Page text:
Capitol Cinema

431 Union Street,
Aberdeen, AB11 6DA

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Additional Info

Architects: Clement George, Alexander G.R. MacKenzie

Styles: Art Deco

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Capitol Cinema

Built on the site of the Electric Cinema (1910-1932). The Capitol Cinema opened at 3pm on Saturday 4th February 1933 with Joan Crawford and Robert Montgomery in “Letty Lynton” and on the stafe the Henrietta Fuller Dancing Troupe. Aberdeen’s ‘Cinema in Excelsis’ cost between 60,00 and 70,000 GB Pounds, of which an unheard-of 40,000 GB Pounds was spent on interiors alone.

A wide foyer, with elegant stairways leading down to the stalls foyer and up to the circle foyer and the lilac-black-and-gold restaurant seating 120 patrons on gold basket work chairs, discreetly but efficiently served by uniformed “nippies”(waitresses). A trio would entertain diners from the end-wall alcove, reflected in full-length rose-tinted mirrors on the opposite wall.

The 2,100 seater auditorium was unique in Scotland in being entirely illuminated by a Holophane system. The walls were oatmeal, the side organ grilles and proscenium covered in silver leaf, brought enchantingly to life by the constantly-changing, subtle coloured light playing on these surfaces from the coving around the proscemium, ceiling coves and the organ grilles. The main curtains in deep sea-green swept back to reveal a silver festoon curtain on which the footlights and battens threw even more dramatic colour effects. It was said that it took 48 hours for the colour combinations to repeat. The heart of this system was a room next to the projection box in which ranks of motorised dimmers whirred constantly as they faded the colours in and out.

Completing the lavish look was a Compton 3Manual/8Rank theatre organ, which rose from the orchestra pit to entertain audiences between films and stage turns. It was opened by organist Edward O'Henry. The Capitol Cinema was the only cinema in Aberdeen to boast full stage facilities.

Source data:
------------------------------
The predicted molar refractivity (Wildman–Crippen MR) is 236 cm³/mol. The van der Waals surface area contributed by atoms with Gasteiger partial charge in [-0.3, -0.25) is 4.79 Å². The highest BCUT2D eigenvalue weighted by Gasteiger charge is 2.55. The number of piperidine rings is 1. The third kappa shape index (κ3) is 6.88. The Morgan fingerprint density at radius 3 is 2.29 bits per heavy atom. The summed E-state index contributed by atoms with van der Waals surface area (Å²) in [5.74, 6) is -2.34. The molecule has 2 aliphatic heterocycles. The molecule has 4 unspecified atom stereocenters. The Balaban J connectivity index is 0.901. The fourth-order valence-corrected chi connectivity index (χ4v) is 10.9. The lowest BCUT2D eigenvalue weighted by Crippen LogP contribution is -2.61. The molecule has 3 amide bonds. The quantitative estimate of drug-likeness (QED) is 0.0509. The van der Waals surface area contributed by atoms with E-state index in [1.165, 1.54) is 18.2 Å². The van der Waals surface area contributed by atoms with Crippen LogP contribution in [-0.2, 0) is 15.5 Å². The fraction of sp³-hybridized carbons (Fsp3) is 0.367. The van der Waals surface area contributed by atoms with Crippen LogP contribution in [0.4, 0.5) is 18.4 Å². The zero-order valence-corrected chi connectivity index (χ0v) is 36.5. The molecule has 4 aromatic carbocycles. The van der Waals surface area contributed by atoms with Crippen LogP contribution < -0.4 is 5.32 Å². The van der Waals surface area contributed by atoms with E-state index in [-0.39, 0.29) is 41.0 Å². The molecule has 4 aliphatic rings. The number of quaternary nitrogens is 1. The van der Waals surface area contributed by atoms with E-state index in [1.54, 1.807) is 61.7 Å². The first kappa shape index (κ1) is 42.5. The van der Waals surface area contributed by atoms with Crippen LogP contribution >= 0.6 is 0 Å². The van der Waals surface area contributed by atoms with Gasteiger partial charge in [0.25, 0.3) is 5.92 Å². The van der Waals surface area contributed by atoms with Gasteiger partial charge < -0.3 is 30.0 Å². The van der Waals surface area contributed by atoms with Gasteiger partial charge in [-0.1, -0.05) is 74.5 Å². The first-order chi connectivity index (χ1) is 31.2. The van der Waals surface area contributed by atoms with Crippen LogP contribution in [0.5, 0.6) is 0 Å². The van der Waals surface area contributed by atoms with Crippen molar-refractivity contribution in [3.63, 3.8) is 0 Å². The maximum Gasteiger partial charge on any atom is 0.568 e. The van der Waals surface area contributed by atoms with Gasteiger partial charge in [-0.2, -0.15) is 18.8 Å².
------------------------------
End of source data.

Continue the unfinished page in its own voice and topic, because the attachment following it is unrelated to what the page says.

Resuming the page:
Amazingly, the Capitol Cinema struggled on as a cinema, even putting on live shows from time to time. The Rolling Stones, Tina Turner and Neil Sedaka have played there. It barely made it into the current century, closing in 2001 to be sold and “redeveloped”, butchered, actually. The magnificent cafe is now a store and the auditorium is divided horizontally into a disco upstairs and bar/restaurant below. The organ grilles and proscenium arch have been retained and the Compton organ is still “in situ”. In theory, could be raised, but it would look mighty strange, stranded in the middle of the restaurant floor. The building stood empty and unused since 2008, and the auditorium was demolished in February 2014. The fa├žade will be saved to be used as the entrance to an office building on the site of the auditorium.

On 26th May 1977, Historic Scotland designated the Capitol Cinema a Grade B Listed building.

Contributed by Jim Brooks

Recent comments (view all 8 comments)

Ken Roe
Ken Roe on November 7, 2005 at 12:07 am

Photographs and more history on the Capitol Cinema, Aberdeen:
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Ken Roe
Ken Roe on November 7, 2005 at 12:19 am

The Compton theatre organ was a 3Manual/8Ranks instument. According to the opening text it is still ‘in situ’ in what is now the Chicago Rock Cafe usage of the original stalls area. The nightclub in the former circle area is called Jumpin' Jaks.

It is a Listed building, as if that means anything with Scottish Heritage!

jenniferroy on February 13, 2006 at 1:54 am

This will more than likely seem like a stupid question but does anyone remember what the Captiol Stewards use to wear?

Ken Roe
Ken Roe on December 28, 2008 at 3:08 pm

Part of the facade and the canopy, photographed in January 2007;
Photographed at night, in December 2007;
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garypainter on June 17, 2009 at 1:49 pm

The nightclub, Jumpin' Jaks, which was in the upper half of the auditorium, closed in late 2008. The restaurant in the former cafe had already closed by this time, meaning that the brutal subdivision of what was possibly the best preserved art deco cinema in Scotland was all for only two to three years of leisure use.

Photographic surveys can be found on an urban exploration website:

Jumpin' Jaks (upper half of auditorium):

View link

Restaurant (former cafe area):

View link

tonylaing1 on August 27, 2013 at 7:39 pm

I was a projectionist at the Capitol from 1968 til 1973 Regards Tony Laing

tonylaing1 on February 11, 2014 at 7:08 pm

The former Capitol Cinema is in the process of being demolished. Although the frontage will be retained. Auditorium will be replaced by a office block and underground car park.

Alan Baker
Alan Baker on October 17, 2018 at 6:18 am

After Rank and 20th Century Fox fell out over CinemaScope installations and length of runs the Capitol became the home of Fox CinemaScope films in Aberdeen from 1954 to 1958/9.

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